Now, however, Trump has taken us to the brink of irrelevance—not quite to the abyss, but teetering on its edge. To lead or to inspire, a country has to offer a model—an “example,” as Kennan put it, of what its leadership or values or system of politics can produce. And facing the coronavirus, we are showing that, at least for the moment, we’re offering little or nothing.

The New York Times and Washington Post have reported long, gripping tales of how slowly Trump responded to the pandemic, ignoring warnings from scientists and top officials. Even now, fully seized of the urgency, he has no plan for minimizing the damage or restarting the economy. He has appointed two advisory teams—and is about to appoint a third—thus only exacerbating personal and bureaucratic rivalries. He continues to shrug off his responsibilities as chief executive, leaving under-resourced state governors to squabble among themselves in bidding wars for scarce medical supplies. His lousy relations with foreign governments have impeded the international cooperation that usually fosters a solution to these crises (though scientists are building consortiums on their own). He even tried to buy a German research company that was working on a vaccine, with an eye toward restricting its product to American buyers—a much-publicized attempt that could backfire if Germany or some other country comes up with a vaccine first…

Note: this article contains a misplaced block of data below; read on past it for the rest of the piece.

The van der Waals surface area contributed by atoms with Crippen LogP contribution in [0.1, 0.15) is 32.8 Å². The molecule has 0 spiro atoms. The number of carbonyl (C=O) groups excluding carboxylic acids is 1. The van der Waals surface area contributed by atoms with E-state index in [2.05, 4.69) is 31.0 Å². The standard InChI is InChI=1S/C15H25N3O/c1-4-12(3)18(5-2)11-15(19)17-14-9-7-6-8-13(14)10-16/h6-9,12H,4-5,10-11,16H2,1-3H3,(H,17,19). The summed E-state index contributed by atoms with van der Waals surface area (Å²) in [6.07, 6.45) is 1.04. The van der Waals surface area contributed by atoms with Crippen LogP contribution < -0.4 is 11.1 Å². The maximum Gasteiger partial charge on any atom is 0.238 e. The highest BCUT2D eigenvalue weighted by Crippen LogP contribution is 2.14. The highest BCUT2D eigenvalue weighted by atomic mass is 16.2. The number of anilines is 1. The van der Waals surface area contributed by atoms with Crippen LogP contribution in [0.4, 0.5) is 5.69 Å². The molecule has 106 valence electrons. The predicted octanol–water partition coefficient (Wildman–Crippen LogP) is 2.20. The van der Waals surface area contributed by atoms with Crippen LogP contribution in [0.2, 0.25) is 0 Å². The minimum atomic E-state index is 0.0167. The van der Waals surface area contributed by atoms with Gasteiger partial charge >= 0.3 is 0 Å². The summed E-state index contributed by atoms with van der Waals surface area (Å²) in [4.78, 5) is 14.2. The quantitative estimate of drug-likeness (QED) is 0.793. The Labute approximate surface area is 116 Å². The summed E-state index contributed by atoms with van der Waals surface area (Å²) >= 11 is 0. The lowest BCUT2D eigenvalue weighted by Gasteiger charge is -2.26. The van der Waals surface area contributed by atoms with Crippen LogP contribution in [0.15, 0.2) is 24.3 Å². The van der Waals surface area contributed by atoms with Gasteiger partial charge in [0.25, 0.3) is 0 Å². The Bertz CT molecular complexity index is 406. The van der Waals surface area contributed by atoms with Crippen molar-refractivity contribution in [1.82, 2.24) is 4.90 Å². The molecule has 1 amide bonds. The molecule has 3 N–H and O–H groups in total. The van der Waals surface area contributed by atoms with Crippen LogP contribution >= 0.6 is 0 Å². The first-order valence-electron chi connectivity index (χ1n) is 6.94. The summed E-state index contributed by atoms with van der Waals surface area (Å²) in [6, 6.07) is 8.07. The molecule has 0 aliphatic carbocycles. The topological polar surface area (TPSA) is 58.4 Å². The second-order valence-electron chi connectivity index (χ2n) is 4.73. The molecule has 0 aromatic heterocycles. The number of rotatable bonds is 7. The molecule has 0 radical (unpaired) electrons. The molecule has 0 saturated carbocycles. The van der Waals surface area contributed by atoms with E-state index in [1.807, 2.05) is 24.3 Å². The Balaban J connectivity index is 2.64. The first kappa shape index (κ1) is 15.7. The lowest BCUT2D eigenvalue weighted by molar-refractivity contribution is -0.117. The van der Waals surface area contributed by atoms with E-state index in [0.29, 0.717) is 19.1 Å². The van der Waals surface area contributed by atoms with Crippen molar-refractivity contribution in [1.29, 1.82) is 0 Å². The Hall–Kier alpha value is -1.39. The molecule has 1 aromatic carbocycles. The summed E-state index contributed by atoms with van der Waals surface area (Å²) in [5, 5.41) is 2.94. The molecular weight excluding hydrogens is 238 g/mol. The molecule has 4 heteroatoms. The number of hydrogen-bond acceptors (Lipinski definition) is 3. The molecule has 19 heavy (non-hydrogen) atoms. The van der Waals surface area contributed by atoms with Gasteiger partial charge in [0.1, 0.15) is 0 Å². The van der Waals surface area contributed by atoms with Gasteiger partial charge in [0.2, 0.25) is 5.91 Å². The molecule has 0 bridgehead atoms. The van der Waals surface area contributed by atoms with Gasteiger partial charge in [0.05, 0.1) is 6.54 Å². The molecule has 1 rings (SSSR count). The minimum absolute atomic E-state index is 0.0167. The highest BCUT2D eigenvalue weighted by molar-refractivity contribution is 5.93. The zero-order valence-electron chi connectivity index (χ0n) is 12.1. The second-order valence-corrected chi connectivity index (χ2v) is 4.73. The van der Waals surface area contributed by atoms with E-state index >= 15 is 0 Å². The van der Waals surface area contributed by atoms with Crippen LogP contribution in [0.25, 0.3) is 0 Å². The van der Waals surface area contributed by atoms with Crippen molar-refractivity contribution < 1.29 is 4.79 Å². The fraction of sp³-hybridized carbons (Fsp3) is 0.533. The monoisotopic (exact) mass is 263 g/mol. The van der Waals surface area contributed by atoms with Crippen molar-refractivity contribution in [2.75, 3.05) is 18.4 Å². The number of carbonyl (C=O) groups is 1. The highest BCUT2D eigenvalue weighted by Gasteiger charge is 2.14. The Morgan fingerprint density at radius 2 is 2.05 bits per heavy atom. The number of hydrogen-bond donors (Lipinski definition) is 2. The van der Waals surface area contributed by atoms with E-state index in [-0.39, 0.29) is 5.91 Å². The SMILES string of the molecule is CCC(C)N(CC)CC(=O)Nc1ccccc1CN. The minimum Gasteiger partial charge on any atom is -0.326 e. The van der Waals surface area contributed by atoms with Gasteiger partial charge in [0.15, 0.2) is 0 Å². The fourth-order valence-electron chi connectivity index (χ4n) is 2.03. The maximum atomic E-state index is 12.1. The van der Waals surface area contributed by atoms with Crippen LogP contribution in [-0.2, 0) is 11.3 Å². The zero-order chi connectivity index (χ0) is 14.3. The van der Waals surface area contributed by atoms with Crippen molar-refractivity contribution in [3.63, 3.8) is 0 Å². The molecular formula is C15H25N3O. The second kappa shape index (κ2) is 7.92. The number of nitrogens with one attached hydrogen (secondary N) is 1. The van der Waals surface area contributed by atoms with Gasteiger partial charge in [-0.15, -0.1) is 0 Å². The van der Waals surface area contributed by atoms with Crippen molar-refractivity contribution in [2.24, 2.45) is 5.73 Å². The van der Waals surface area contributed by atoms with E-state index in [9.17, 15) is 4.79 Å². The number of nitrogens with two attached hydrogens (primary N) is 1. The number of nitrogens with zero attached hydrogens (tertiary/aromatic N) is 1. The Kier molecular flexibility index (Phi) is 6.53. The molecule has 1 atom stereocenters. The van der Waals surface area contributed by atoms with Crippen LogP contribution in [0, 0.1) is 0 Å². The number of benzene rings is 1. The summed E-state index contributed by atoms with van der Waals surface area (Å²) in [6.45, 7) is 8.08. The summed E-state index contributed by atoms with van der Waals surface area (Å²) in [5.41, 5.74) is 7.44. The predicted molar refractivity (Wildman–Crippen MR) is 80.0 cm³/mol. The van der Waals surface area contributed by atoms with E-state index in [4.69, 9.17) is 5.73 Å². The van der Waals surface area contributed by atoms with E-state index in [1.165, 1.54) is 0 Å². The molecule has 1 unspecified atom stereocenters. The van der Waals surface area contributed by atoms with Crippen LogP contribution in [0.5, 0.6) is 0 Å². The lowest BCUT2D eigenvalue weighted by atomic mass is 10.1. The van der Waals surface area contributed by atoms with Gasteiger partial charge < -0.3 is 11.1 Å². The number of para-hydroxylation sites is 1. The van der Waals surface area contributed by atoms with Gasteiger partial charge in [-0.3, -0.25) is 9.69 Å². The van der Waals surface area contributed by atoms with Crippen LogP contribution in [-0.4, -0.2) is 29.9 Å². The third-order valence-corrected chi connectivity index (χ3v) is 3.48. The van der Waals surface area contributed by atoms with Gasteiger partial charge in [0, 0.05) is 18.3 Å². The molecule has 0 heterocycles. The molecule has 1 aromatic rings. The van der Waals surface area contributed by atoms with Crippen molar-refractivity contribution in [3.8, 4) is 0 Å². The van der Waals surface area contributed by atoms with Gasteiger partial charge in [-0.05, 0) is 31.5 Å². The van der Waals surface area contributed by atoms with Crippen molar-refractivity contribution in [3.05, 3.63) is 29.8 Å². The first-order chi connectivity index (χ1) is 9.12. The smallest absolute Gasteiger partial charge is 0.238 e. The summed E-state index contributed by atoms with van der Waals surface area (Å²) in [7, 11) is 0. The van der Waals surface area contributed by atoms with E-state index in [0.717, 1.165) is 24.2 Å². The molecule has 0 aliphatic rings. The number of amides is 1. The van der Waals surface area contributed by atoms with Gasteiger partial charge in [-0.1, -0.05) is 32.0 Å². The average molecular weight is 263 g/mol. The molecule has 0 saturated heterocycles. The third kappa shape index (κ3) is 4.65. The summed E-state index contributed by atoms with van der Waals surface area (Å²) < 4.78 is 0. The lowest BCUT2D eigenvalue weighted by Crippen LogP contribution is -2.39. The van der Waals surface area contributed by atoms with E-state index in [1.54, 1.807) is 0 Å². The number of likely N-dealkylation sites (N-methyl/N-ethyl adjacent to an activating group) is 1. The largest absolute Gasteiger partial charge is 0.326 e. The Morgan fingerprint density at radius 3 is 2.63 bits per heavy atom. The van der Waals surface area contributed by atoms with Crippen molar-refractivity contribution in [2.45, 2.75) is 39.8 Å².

Meanwhile, China is acting like a leader. This status may be undeserved; the virus took hold within its borders, and the Communist Party leaders suppressed the earliest reports of its spread and have falsified data ever since. Still, China is the source of much of the world’s medicine and medical gear, and party leaders have made a great show of airlifting supplies to other countries, including the United States. As Ian Bremmer, president of the Eurasia Group, tweeted, “Let’s be honest. It hurts to see China sending humanitarian aid to the U.S. and Europe.”